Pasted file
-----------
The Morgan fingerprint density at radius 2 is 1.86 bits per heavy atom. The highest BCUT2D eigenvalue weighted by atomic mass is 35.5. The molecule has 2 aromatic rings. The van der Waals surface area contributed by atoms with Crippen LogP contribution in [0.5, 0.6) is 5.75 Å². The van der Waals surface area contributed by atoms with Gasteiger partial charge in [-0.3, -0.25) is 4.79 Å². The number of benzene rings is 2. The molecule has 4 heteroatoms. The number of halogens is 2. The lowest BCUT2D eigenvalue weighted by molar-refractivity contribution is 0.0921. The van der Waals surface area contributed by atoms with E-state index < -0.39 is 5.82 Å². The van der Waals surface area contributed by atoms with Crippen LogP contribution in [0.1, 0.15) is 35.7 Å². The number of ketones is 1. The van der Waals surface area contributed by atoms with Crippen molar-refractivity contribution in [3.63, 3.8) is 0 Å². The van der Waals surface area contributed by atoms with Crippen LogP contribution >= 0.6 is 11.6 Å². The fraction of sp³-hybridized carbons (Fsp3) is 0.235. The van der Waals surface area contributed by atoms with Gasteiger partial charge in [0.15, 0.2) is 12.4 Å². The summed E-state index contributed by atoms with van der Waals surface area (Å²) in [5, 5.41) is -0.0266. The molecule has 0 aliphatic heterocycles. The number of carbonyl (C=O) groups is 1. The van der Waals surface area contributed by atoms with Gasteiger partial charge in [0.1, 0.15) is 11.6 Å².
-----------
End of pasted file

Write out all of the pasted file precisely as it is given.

The Morgan fingerprint density at radius 2 is 1.86 bits per heavy atom. The highest BCUT2D eigenvalue weighted by atomic mass is 35.5. The molecule has 2 aromatic rings. The van der Waals surface area contributed by atoms with Crippen LogP contribution in [0.5, 0.6) is 5.75 Å². The van der Waals surface area contributed by atoms with Gasteiger partial charge in [-0.3, -0.25) is 4.79 Å². The number of benzene rings is 2. The molecule has 4 heteroatoms. The number of halogens is 2. The lowest BCUT2D eigenvalue weighted by molar-refractivity contribution is 0.0921. The van der Waals surface area contributed by atoms with E-state index < -0.39 is 5.82 Å². The van der Waals surface area contributed by atoms with Crippen LogP contribution in [0.1, 0.15) is 35.7 Å². The number of ketones is 1. The van der Waals surface area contributed by atoms with Crippen molar-refractivity contribution in [3.63, 3.8) is 0 Å². The van der Waals surface area contributed by atoms with Crippen LogP contribution >= 0.6 is 11.6 Å². The fraction of sp³-hybridized carbons (Fsp3) is 0.235. The van der Waals surface area contributed by atoms with Gasteiger partial charge in [0.15, 0.2) is 12.4 Å². The summed E-state index contributed by atoms with van der Waals surface area (Å²) in [5, 5.41) is -0.0266. The molecule has 0 aliphatic heterocycles. The number of carbonyl (C=O) groups is 1. The van der Waals surface area contributed by atoms with Gasteiger partial charge in [0.1, 0.15) is 11.6 Å².